A three-member state panel has dismissed objections to U.S. Senate candidate Abby Finkenauer’s petitions to qualify for the Democratic Party Primary in June. Alan Ostergren, an attorney for national Republicans, may go to court to challenge that decision.
“I think it’s quite clear from watching everything that happened today if the rules that were applied this morning were applied after lunch, Abby Finkenauer would not have qualified for the ballot,” Ostergren told reporters.
Attorney General Tom Miller, a Democrat, sat out the morning session as the State Objection Panel reviewed challenges to signatures on Miller’s own nominating petitions. Republican Lieutenant Governor Adam Gregg sat in for Miller on the three-member panel. Gregg voted with Paul Pate, the Republican secretary of state, to deny signatures from people who did not write down their apartment or dorm room number or filled out the date section incorrectly.
In the afternoon, Miller and the Democratic state auditor voted to allow signatures that lacked that information. Miller said that information isn’t required in the “hard core” rules for petition signatures.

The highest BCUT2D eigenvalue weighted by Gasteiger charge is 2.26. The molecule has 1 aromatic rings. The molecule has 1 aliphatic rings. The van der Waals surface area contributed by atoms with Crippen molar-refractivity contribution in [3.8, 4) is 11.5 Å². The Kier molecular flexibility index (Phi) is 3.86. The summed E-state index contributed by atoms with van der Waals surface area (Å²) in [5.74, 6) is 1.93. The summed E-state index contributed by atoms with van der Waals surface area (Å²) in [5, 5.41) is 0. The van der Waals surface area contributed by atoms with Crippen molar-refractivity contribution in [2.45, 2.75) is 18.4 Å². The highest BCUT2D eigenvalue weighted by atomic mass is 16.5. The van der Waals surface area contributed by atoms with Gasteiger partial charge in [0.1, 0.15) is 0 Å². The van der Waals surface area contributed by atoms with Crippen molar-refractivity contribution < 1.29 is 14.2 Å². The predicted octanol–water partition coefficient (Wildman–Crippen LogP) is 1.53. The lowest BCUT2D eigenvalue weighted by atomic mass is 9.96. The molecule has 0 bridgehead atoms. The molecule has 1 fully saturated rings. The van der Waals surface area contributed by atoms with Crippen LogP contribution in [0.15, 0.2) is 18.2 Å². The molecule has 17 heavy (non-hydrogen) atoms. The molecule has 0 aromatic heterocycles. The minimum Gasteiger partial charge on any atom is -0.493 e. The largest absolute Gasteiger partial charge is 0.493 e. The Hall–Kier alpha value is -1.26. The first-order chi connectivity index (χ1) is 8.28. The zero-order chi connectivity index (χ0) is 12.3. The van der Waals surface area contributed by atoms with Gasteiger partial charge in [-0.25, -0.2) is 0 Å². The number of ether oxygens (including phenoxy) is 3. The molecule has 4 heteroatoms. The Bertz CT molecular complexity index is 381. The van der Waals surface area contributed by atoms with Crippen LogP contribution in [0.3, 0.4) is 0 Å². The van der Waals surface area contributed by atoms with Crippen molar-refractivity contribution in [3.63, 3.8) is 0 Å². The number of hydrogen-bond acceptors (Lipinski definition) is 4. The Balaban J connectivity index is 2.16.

“Here around this table we are focusing on some very small set of signatures and, in my view, sort of playing a gotcha routine,” Miller said.
Secretary of State Paul Pate disagrees and said the signatures with inconsistencies should have been subtracted — meaning Finkenauer shouldn’t qualify for the ballot.
“If you’re running for something as high as the U.S. senate or governor or any other office, you need to make sure you’re doing all the detail work,” Pate said.
A Republican who had filed nominating petitions to run against G-O-P Congresswoman Mariannette Miller-Meeks also faced review of his documents, but announced his withdrawal from the race today. The Objection Panel voted 2-1 to reject challenges to a handful of signatures on State Representative Jeff Shipley’s nominating forms and let the Republican from Fairfield to face off against another Republican incumbent in June.
That decision on Shipley’s candidacy may be challenged in court, on the same grounds as the decision that puts Finkenauer on the June Primary ballot. Ballots must be set within about 10 days, so there’s a tight timeline if there’s an appeal for court intervention.